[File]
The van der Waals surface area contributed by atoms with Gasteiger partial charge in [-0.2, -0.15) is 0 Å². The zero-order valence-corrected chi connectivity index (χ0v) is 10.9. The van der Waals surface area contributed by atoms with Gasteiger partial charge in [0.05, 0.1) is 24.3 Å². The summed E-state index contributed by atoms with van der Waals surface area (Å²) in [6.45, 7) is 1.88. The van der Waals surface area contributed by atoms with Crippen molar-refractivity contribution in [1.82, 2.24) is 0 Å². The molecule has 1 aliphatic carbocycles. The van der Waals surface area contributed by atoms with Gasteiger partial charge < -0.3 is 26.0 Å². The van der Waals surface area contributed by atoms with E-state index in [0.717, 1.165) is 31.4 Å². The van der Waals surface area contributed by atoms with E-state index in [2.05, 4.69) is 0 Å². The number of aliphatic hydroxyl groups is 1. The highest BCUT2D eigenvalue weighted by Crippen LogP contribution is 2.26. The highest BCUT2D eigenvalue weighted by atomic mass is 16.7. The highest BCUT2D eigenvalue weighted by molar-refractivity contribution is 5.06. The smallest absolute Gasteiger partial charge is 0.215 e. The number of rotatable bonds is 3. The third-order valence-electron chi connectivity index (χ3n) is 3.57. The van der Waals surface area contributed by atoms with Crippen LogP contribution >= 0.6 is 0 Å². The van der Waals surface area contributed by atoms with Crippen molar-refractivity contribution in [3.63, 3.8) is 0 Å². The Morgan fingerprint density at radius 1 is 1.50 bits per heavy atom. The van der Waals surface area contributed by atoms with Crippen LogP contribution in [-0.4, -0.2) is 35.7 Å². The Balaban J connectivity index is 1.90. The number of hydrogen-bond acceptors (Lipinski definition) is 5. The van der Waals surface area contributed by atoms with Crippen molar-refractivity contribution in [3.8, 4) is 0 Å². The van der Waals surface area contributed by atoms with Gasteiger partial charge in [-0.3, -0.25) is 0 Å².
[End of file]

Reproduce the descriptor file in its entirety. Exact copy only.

The van der Waals surface area contributed by atoms with Gasteiger partial charge in [-0.2, -0.15) is 0 Å². The zero-order valence-corrected chi connectivity index (χ0v) is 10.9. The van der Waals surface area contributed by atoms with Gasteiger partial charge in [0.05, 0.1) is 24.3 Å². The summed E-state index contributed by atoms with van der Waals surface area (Å²) in [6.45, 7) is 1.88. The van der Waals surface area contributed by atoms with Crippen molar-refractivity contribution in [1.82, 2.24) is 0 Å². The molecule has 1 aliphatic carbocycles. The van der Waals surface area contributed by atoms with Gasteiger partial charge < -0.3 is 26.0 Å². The van der Waals surface area contributed by atoms with E-state index in [0.717, 1.165) is 31.4 Å². The van der Waals surface area contributed by atoms with E-state index in [2.05, 4.69) is 0 Å². The number of aliphatic hydroxyl groups is 1. The highest BCUT2D eigenvalue weighted by Crippen LogP contribution is 2.26. The highest BCUT2D eigenvalue weighted by atomic mass is 16.7. The highest BCUT2D eigenvalue weighted by molar-refractivity contribution is 5.06. The smallest absolute Gasteiger partial charge is 0.215 e. The number of rotatable bonds is 3. The third-order valence-electron chi connectivity index (χ3n) is 3.57. The van der Waals surface area contributed by atoms with Crippen LogP contribution >= 0.6 is 0 Å². The van der Waals surface area contributed by atoms with Crippen molar-refractivity contribution in [3.63, 3.8) is 0 Å². The Morgan fingerprint density at radius 1 is 1.50 bits per heavy atom. The van der Waals surface area contributed by atoms with Crippen LogP contribution in [-0.4, -0.2) is 35.7 Å². The Balaban J connectivity index is 1.90. The number of hydrogen-bond acceptors (Lipinski definition) is 5. The van der Waals surface area contributed by atoms with Crippen molar-refractivity contribution in [3.8, 4) is 0 Å². The van der Waals surface area contributed by atoms with Gasteiger partial charge in [-0.3, -0.25) is 0 Å².